Vampire customers exist in every organization.
You know the ones — the ones that are excessively needy, that are overly demanding, and that can often be downright unpleasant.
In short, the ones that suck the life out of your team.
If your organization is like most, then I’m willing to bet that a small handful of “problem” customers are responsible for the majority of your service challenges. It’s the principle of the 80/20 rule, but in customer service, it’s usually closer to the 95/5 rule or the 98/2 rule.
A very small number of customers create a great majority of the serious issues.
Worse, these vampire customers are often not only unprofitable and demoralizing but also hog organizational resources and negatively impact the service you deliver to your best customers.
Your organization and team can benefit greatly from identifying your vampire customers and coming up with a strategy for lessening their impact on your other customers, your team’s morale, and your bottom line.
However, before addressing these customers, you first need to know why you have them in the first place.
While I believe deeply in the power of positive language to shape how we approach our customers (for instance, I think it is important to “work with” customers instead of “deal with” them), we also have to be realists that challenging customers come to us with a variety of different personalities and issues, not all of which are manageable.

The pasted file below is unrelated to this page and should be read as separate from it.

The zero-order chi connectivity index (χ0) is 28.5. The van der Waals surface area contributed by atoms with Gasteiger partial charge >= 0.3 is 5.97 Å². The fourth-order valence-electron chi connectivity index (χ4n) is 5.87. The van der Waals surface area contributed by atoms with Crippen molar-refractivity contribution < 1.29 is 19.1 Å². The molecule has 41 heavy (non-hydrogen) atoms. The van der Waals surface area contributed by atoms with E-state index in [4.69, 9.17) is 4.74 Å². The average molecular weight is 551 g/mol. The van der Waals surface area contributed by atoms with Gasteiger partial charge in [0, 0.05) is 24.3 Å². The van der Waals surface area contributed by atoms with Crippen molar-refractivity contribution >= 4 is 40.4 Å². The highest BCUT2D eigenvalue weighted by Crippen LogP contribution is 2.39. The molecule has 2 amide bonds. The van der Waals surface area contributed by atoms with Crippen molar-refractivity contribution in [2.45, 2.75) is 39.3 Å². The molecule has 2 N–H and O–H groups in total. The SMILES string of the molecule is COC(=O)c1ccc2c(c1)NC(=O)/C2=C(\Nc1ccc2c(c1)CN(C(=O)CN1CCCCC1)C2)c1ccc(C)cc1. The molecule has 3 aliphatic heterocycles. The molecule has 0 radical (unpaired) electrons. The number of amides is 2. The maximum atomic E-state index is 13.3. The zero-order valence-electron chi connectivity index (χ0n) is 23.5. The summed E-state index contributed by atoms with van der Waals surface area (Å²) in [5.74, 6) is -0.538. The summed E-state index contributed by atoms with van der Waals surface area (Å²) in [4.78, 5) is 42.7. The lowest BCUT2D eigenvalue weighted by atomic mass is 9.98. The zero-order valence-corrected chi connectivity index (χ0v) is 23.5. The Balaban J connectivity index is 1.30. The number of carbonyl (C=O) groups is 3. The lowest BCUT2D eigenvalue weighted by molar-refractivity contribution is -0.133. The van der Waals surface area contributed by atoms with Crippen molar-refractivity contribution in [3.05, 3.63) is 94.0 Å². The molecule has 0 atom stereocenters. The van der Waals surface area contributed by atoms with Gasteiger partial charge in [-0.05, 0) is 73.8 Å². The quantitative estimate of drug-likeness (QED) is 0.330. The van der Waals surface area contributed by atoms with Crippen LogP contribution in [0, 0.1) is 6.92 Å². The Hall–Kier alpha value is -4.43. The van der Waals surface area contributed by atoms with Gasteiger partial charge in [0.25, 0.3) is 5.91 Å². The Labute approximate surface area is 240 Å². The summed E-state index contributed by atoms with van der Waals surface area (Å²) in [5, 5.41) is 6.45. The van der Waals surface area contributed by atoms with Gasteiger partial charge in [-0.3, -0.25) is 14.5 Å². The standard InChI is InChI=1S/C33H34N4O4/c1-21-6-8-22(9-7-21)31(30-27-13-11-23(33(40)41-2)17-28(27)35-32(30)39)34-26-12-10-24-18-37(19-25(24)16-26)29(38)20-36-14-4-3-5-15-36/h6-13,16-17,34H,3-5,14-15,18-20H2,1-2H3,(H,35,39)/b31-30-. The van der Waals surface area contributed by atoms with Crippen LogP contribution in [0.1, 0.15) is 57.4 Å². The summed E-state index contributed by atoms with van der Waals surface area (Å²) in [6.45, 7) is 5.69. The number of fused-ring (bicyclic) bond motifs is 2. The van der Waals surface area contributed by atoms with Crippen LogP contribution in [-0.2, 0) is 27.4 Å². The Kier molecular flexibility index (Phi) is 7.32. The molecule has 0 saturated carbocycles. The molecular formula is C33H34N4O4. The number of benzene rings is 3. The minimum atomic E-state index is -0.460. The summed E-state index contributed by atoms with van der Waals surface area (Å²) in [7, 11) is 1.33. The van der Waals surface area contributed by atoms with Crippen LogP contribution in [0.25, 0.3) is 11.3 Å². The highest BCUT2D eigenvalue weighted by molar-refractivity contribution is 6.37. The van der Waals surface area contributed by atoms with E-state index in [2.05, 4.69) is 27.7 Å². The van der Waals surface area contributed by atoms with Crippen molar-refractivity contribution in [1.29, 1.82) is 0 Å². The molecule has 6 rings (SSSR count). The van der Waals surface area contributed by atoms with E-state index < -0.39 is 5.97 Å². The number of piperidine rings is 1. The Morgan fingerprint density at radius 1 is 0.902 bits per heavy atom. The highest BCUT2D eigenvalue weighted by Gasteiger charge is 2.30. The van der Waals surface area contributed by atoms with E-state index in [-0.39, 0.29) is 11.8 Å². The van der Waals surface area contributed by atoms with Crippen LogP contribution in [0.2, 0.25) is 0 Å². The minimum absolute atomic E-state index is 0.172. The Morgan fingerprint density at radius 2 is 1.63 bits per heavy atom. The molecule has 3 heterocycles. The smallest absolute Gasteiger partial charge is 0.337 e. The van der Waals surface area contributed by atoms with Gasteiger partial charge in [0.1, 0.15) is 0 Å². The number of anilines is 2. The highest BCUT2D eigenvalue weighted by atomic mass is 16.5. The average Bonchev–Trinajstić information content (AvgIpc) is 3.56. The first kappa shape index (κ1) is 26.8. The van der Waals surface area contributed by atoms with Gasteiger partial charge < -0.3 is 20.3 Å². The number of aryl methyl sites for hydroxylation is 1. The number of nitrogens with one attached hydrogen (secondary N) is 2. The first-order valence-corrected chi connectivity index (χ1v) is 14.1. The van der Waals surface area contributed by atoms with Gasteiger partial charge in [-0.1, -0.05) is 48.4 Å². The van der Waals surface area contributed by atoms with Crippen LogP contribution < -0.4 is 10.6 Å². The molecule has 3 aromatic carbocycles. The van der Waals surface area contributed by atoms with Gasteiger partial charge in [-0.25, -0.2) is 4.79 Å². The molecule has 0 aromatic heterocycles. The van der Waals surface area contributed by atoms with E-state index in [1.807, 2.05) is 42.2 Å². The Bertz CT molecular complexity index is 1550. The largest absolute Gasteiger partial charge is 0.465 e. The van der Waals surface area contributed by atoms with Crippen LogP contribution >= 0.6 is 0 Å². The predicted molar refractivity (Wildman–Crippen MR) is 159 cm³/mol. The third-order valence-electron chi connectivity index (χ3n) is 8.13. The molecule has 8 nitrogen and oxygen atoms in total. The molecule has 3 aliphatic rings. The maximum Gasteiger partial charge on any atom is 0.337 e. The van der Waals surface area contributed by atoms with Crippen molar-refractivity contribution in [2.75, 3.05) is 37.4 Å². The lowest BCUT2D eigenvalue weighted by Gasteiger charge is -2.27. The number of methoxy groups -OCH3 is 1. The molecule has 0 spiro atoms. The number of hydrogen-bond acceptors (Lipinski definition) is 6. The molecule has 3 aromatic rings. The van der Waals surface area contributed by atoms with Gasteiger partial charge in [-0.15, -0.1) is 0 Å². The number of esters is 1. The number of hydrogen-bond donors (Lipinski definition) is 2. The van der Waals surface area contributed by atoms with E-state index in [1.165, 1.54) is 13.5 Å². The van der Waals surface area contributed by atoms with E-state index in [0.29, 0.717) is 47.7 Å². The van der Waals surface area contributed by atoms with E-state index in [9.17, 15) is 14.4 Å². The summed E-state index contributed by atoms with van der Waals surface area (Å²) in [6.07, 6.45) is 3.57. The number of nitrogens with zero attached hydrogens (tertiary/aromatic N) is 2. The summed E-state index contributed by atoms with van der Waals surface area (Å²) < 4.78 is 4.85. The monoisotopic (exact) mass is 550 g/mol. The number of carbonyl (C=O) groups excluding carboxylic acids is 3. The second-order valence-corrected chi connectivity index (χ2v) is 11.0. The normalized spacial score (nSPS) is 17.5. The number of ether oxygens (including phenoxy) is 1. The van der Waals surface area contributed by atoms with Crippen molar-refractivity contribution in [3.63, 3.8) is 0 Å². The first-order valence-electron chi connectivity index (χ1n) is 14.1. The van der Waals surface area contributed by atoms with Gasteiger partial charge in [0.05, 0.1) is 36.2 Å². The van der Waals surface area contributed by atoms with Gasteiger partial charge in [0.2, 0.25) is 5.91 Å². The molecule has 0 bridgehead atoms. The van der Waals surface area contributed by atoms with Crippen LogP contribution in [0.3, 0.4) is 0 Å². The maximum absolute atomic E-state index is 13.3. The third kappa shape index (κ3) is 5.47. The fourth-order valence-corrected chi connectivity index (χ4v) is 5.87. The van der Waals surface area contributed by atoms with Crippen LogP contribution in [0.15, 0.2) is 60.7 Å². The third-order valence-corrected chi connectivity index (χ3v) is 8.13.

Perhaps we caused the difficulty. Perhaps it escalated over time. Perhaps the customer was a jerk from the get-go. Once you identify the customers that are draining your team, you want to ask one fundamental question:
Why is this relationship a challenge?
It is important to know how much of the issue comes from the organization and how much from the customer. Look at the customer’s history, evaluate your team’s analysis of the issue, and try to figure out the root causes.
It is also important to be as detached and objective as possible. If someone is on your team’s list of vampire customers, they likely already have a lot of negative emotions associated with them within the organization.
Of course, the analysis is usually much more nuanced than an either/or, his fault/our fault proposition. Confluences of events, bad personality matches and other contributory factors can all be at the heart of serious customer challenges.
The point of the analysis is not to assign blame; it is to understand the nature of the challenge so that you can understand what, if any, resolution is possible.
However, once you feel you understand the causes of the issue, you have a decision to make.
The fundamental question you must ask when evaluating vampire customers is as follows:
Is this customer such a drain on resources that you would rather not have their business than continue the relationship in its current form?
While the question seems simple on its surface, there are always other considerations. How big is this account? How important is this person in our industry? How much more publicly will they share their anger if we disengage from them?
Additionally, you have to be careful to distinguish vampire customers from challenging customers. Any set of customers will have a small subset that takes a disproportionate share of resources.